How to Be a Welcome Guest by Being a Clean Guest
Whether you're a guest in someone's home for 20 minutes or two weeks, be sure your actions don't create a mess or tension between you and the host. Be a good guest by minding your manners, and you'll likely score an invitation to visit again.
Follow these tips to be an ideal guest:
Let your host set the cleanliness standard: Take a quick look at your host's footwear whilst you're still on the porch, or on a mat. If she's wearing socks, but no shoes or slippers, this may be the dress code of the home. Most of the dirt that comes into a house does so through the shoes of people who walk around in it.
Your host might also have new, pale rugs or a just-cleaned carpet she is concerned about. So ask right away if she'd like you to slip off your shoes too (but for goodness sake, keep your socks on). Once you step into the lounge (living room), it's too late.Credit: ©iStockphoto.com/Daniel Mirer 2008
Watch where you walk and sit: Be alert for the unexpected when you walk around someone's home for the first time. A busy home with young children may have toys on the floor. Step on anything plastic, and you could break something irreplaceable. An immaculate, ordered room might have breakable ornaments perilously close to the edge of ledges and shelves. The people who live here are careful, so you need to slow down and take care, too.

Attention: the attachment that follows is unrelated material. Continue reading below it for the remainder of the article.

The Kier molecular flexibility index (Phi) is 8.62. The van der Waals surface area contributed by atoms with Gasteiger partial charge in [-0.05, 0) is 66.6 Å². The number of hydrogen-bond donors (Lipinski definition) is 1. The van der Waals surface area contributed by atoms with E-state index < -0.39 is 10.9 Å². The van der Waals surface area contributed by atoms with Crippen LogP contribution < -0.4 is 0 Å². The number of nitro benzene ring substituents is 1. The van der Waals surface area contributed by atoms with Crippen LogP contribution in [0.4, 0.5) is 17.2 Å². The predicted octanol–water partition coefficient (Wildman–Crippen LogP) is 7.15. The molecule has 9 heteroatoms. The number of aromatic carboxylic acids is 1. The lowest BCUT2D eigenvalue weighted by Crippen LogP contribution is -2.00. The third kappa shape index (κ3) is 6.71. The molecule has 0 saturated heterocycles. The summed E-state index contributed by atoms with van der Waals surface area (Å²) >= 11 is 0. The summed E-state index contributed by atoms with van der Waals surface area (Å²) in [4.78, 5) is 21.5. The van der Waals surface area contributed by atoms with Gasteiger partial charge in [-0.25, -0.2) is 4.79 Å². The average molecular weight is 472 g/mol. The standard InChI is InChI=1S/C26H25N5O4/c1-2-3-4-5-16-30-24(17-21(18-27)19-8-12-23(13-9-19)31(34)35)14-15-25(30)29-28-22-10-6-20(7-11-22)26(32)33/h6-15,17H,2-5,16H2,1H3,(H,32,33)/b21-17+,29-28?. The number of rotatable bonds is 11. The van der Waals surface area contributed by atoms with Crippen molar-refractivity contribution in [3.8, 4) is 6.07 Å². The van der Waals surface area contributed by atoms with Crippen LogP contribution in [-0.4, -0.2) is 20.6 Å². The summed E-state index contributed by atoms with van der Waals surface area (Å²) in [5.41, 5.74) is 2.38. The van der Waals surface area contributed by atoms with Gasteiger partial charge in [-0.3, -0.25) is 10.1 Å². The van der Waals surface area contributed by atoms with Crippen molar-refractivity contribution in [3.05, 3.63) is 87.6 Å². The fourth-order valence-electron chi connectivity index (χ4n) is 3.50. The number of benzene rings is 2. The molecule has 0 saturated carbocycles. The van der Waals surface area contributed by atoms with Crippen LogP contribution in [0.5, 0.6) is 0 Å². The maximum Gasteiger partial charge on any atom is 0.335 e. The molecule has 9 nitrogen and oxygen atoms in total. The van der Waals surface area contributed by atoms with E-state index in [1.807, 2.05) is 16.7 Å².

On chairs, be aware that if you've come out of the wet (rain or snow), you could create a water stain on upholstery; or dye from an untreated leather belt or bag could transfer to a pale fabric.
If you do damage or break something, apologize immediately and offer to have it professionally cleaned, repaired or replaced. And absolutely follow through on your word.
Look for mats, covers, and coasters to keep things clean: Never assume that it's okay to put a drink straight down onto a hard surface. If you can't see a mat on the table, ask about one. If your host is out of the room hold onto your hot drink or create a makeshift safe place using a newspaper or magazine. A book may be okay, too, but only if you're sure that there are no drips on your mug. (If your host is a book lover, this is a huge no-no.)
Help yourself, but clean up after yourself: Check the location of the paper towels (or a clean sponge or cloth) before you prepare any snacks or drinks. Avoid using the last of anything. Should you get a spill, it won't become a problem if you can mop it away at once. Equipment you're not familiar with can make you clumsy. So use a corkscrew over the sink.
Pick up the signal on smoking: Never light up without asking first, even if you are in an outside room or the garden. Have a contingency plan, if you're a heavy smoker, for where to go. Don't neglect ash and stubs. No one wants to find a pile of evidence by their favourite spot in the garden!
Indoors, putting still-warm cigarette stubs into a waste bin can cause fires. Let your host take charge of ashtrays.